Choosing somewhere to teach in Asia can be a daunting task. Korea, Taiwan, Japan, China, these all sound like great options, and they probably are, but where can you save the most money? Assuming you read titles, you probably already know that teaching English in Singapore is a great choice.
The pay for most teaching jobs is $4500 Singapore dollars a month (which is roughly the same in NZ dollars, and $3500 USD). Add in the low tax (around 2%) and it becomes one of the best salaries you can get as a rookie teacher anywhere in Asia, and possibly the world, without a teaching degree. You do, however, need a degree, and unlike most countries in Asia it should be in something related to English or teaching (you might be able to get away with another type of degree if you are lucky and have experience). A BA in English is perfect, as is anything in linguistics or education.
Update: I haven’t worked in Singapore for 5 months now and apparently the pay scale may have changed at some of the schools. It used to be $4500 at the schools I knew of but now it may vary depending on experience and number of students. If you do end up getting paid less it’s easy to top up your income by doing private classes. I was asked a few times to do these but I was a bit lazy! I’ve heard private tuition pays well and is easy work.
Thinking of quitting your job to teach English abroad? Sign up for a TEFL CERTIFICATE by clicking the photo below!
Accommodation in Singapore
While Singapore is thought of as an expensive place to live, you can do it cheaply. Forget about renting a nice apartment in the city if you want to save money. The cheapest places to live are called HDB flats, where you can rent a room for as low as $500 a month. I pay $600 (which includes power, internet and phone) and this gets me a half-decent room in the suburbs, close to the school I work at. On the other hand you could live like it’s the last days of Rome and have a two-year, cocaine-fueled whirlwind ride full of caviar, models and city views (minus the cocaine of course, this is Singapore) and save nothing. I’m happy living the anti-expat lifestyle and saving as much as I can, travelling as much as I can and planning my world trip. Update: I’ve now been travelling full time for almost a year – teaching English in Singapore has definitely allowed me to go pretty much anywhere in the world that I want to (and I still have enough money for another 2 years of travel!).
Day to day living
Living in Singapore is actually pretty cheap, as long as you don’t have that aforementioned drug habit or some kind of shopping addiction. You can get a decent meal in a hawker centre or food court for as little as $3, but I usually spend between $4 and $6 per meal, still so much cheaper than back home. You could probably cut down your spending a lot by cooking your own food, but I’m too lazy for that. I don’t drink coffee which saves me a lot, and I have cut my alcohol consumption down, so I’m finding it easy to keep to my budget.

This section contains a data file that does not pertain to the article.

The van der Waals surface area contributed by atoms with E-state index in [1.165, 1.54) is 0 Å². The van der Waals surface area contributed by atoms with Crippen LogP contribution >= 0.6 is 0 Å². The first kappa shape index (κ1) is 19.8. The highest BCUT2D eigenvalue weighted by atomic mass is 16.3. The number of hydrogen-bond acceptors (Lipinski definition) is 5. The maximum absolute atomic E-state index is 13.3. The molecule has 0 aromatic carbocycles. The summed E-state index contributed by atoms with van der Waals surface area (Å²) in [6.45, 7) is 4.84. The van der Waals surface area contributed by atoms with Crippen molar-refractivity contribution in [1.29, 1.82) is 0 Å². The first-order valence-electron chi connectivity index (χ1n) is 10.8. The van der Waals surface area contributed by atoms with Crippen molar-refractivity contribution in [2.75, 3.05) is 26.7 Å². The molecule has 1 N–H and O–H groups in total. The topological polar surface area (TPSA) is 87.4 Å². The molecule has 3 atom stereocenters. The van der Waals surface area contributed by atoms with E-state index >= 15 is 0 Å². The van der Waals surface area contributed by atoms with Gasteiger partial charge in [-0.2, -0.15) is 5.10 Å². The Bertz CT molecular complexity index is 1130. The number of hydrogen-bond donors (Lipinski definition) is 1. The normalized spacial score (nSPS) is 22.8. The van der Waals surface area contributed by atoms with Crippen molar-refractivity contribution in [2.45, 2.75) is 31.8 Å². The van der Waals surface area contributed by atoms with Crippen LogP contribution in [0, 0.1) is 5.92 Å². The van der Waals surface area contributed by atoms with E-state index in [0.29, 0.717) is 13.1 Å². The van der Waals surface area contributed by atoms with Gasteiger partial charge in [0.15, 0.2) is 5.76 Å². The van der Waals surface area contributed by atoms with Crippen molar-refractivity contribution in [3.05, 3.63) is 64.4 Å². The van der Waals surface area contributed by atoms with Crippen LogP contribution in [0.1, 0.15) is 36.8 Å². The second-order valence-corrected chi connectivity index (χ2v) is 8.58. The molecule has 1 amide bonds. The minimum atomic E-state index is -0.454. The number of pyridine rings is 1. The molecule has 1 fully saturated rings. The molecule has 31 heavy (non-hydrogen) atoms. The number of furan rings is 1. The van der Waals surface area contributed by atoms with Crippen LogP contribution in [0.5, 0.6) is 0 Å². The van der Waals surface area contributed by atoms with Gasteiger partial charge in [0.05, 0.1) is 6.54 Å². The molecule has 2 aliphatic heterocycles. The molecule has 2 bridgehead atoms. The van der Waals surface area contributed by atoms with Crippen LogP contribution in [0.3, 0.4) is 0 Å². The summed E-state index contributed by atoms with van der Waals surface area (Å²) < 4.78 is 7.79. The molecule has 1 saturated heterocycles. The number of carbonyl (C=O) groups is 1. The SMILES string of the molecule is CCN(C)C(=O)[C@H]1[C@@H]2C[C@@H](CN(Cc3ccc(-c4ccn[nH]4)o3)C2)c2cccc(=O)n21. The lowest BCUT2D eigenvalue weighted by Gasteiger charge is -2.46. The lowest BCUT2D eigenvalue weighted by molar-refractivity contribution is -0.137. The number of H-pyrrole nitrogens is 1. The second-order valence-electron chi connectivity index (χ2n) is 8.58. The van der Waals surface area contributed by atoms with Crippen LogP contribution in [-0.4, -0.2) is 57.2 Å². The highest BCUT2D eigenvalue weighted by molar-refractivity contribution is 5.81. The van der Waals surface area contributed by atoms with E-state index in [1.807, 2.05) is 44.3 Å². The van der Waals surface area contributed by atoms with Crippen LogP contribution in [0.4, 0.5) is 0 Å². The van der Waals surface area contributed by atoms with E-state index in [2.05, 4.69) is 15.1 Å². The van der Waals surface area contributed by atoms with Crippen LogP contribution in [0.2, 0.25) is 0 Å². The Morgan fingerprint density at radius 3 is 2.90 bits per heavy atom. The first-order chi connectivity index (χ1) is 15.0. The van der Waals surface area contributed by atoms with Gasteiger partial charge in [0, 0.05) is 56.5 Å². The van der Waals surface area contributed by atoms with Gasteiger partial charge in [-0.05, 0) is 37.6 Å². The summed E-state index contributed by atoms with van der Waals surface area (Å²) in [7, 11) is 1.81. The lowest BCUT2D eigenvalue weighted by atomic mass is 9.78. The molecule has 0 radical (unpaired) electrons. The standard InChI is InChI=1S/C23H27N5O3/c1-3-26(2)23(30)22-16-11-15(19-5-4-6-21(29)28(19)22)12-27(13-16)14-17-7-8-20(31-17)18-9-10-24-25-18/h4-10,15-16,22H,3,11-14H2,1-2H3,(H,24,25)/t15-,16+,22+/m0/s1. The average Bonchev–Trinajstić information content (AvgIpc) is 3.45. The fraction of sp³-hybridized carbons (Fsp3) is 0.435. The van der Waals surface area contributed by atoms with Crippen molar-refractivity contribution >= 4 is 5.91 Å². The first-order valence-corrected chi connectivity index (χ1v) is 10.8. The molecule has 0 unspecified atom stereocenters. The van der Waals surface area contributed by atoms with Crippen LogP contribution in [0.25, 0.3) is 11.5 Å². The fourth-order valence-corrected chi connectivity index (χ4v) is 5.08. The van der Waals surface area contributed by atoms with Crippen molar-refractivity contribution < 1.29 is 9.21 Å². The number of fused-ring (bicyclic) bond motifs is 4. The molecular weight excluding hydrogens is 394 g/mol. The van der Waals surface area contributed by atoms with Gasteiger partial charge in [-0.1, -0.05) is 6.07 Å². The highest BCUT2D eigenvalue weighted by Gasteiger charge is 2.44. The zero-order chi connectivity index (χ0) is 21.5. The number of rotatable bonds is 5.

Further reading: Moving to Singapore? Check out this post!
How it all adds up
The $4500 salary gets cut by $250 to cover the tax bill at the end of the year (the tax bill is never as much as you put away; the first seven months I worked I ended up paying $111, so I received about $1600 back). With $4250 in the hand, it gives me $1250 a month to live on. Take out $600 for rent and it leaves me with around $150 a week for food, transport and entertainment, with a bit left over. If I was really tight I could do it on $100 a week, so you can see that $150 shouldn’t be too much of a stretch for anyone. For the first three months I decided not to save anything and build up a surplus that I’d use for holidays and big purchases. This worked well and has allowed me to keep to my $3000 a month saving goal really easily. If I finish my two-year contract I’ll get a $7000 bonus, $1500 for flights, and a few thousand in tax returns which will make up for that initial three months.
Teaching English in Singapore: The job
If you don’t have a teaching degree you’ll end up in a tuition centre. This is really easy work. The kids already speak fluent English, so it’s just teaching them phonics, reading, creative writing and simple grammar; in other words, all the easiest bits from normal English teaching jobs. There is also almost no marking or lesson planning! It does get a bit boring and repetitive, but I’m OK with that. The main drawback would have to be the working hours. The busiest days for tuition centres in Singapore are Saturdays and Sundays, which means you will have to work all weekend. Your weekend will become two consecutive days during the week, most likely Monday and Tuesday. This has its ups and downs, but there is no finer way to kill a social life than having to work 9 am – 6 pm every Saturday and Sunday. On the plus side, you won’t have to start work until 3 pm on weekdays.
I never got any paid vacation time while I was teaching in Taiwan so I didn’t travel. Here I get a holiday every three months, including two weeks over Christmas. I’ve been to Java, Sri Lanka, Cambodia, Sumatra, and taken a trip through Thailand, Cambodia and Laos with family. I’ve also gone on weekend trips to Malaysia and Bali and have just booked my flight home to New Zealand for Christmas. Because I built up a good surplus during my first three months I’ve been able to take these trips without reaching into my savings.
If you want to save a lot of money and travel at the same time, look no further than a stint teaching English in Singapore. Comment or message me if you have any questions or want some more information.
Latest posts by Jon Algie (see all)
- Should You Avoid Tourist Hotspots? Ask a Travel Blogger! - November 24, 2023
- It’s My Travel Blog’s 10th Birthday! - October 25, 2023
- 10 of the Best Things to Do in the Gili Islands, Indonesia - September 22, 2023